Yesterday, the General Assembly of PCI passed a resolution in which it “viewed with concern” the direction of the Church of Scotland General Assembly to move towards approving those in same-sex relationships as being eligible for the ministry. The resolution was proposed by Very Rev Dr John Lockington, and seconded by Rev Nigel McCullough (Hill St Lurgan), who both spoke in a very measured way about the important link between PCI and the Church of Scotland and the overall feeling of dismay and sadness that the Church of Scotland would consider allowing congregations to call openly gay or lesbian ministers.
The Church of Scotland Moderator, The Right Rev Dr David Arnott, responded to the proposed resolution and made an excellent speech. Those who watched the debate in Edinburgh had been impressed by the dignified and gracious way in which he had chaired their Assembly. He confirmed that their Assembly had set up a theological commission to report on the theological perspectives on same-sex relationships at their 2013 General Assembly. He reminded the Assembly of the point that was well-made in Edinburgh that in any controversy there is no “them and us”, it’s just “us”.
In concluding his warm-hearted remarks, Dr Arnott apologised to the Assembly that he would have to leave the debate early in order to catch up with his Aunt Mary who had travelled to Belfast from County Tyrone to see her moderatorial nephew. Interestingly, Dr Lockington the proposer of the resolution, confirmed that he was Aunt Mary’s former minister, underscoring again the many personal and familial connections between PCI and the Church of Scotland.
There were a number of excellent speeches to follow. Rev Scott Woodburn (Edengrove, Ballynahinch), in a lively and humorous speech, called on the Assembly to be clear in its stance, and to adopt an aggressive stance on this important issue. Subsequent speakers thought that the military metaphor was inappropriate and could easily be misinterpreted. Rev Cheryl Meban (Chaplain UU) wanted the church to affirm a genuinely caring and compassionate attitude towards those who had same-sex attractions.
Rev Chris Kennedy (Dun Laoghaire) reflected on our sinful brokenness, whether heterosexual or homosexual, and affirmed the importance of maintaining a clear position on the biblical doctrine of marriage. Rev Eddie Kirk (1st Ahoghill) spoke of Christ’s grace to the sinful woman, and of his word of command to her, “Go and sin no more.” Rev Dr Gary Millar (Howth and Malahide) spoke of the significance of the Church of Scotland’s decision and how that those who had called for a deferral of any move were voted down. As a result many people were within that denomination were greatly distressed with the direction their church had taken. Several speakers referred to remarks made in the Church of Scotland debate that “we know better than the Bible”.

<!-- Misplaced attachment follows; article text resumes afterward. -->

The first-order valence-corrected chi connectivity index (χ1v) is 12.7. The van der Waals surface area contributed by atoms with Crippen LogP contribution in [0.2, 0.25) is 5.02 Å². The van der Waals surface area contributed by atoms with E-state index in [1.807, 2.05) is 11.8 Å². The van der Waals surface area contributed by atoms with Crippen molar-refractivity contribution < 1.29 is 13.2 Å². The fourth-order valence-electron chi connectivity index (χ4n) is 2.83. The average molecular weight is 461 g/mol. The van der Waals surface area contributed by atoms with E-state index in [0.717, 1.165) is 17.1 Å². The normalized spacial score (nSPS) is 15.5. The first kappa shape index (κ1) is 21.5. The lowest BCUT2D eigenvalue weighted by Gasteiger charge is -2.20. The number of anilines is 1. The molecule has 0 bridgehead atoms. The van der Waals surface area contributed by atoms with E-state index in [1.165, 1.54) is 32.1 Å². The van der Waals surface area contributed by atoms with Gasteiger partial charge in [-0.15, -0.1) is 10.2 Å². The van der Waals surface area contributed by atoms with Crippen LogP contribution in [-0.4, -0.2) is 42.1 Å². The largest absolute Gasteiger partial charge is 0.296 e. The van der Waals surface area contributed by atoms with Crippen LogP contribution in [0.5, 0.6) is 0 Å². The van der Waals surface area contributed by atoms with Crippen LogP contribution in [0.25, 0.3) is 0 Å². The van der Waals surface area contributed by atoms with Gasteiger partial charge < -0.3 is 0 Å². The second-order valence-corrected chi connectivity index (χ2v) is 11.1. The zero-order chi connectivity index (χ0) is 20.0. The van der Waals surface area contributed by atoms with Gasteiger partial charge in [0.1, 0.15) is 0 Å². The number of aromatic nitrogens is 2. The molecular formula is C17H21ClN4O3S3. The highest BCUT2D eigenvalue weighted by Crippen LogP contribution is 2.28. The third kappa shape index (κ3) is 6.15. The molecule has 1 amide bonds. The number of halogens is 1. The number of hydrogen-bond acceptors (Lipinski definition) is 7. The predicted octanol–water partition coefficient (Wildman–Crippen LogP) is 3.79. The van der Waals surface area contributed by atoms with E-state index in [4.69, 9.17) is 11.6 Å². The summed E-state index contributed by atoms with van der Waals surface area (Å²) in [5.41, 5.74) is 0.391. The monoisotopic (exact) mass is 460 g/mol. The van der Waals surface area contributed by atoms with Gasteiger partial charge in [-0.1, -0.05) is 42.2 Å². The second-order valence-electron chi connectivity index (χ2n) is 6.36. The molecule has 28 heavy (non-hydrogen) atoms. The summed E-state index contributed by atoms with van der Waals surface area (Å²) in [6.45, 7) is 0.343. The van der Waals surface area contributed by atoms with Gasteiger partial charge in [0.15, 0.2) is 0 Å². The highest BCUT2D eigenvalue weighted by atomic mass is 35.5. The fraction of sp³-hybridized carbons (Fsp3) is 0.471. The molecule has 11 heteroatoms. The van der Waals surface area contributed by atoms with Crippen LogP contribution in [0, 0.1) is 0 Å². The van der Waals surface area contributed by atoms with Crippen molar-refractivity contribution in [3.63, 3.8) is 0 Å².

The out-going Moderator, Dr Norman Hamilton, who had been present in Edinburgh for the debate, confirmed what he had written in his report to the Assembly:
“There is a widespread view that the traditionalist position on the ordination of those who are gay/lesbian was rejected for what was described as the “revisionist” position…The traditionalist view was articulated by many in the Kirk and by every visiting delegate who spoke (myself included) and there is no doubt that many of those who hold this position within the Church of Scotland seem seriously demoralised and deeply apprehensive about future developments.
It also has to be said however that the Assembly was unambiguously clear that there should be no antagonism towards or marginalisation of those who are gay/lesbian within congregations. This is as important a principle for us in PCI as it is for the Church of Scotland.”
By passing this resolution, PCI has not only distanced itself from the trajectory taken by the Church of Scotland, but has indirectly affirmed its position on the qualifications required of those holding office in the church, believing that the Bible is clear in its statements on God’s will for us with regard to sexual relationships.
But the tone of the debate reflected a real desire to be gospel-centred in our message, and to recognise the struggles that many experience with regard to sexual attractions, whether homosexual or heterosexual. We follow a Saviour of whom it was said, “This man welcomes sinners” (Luke 15:1).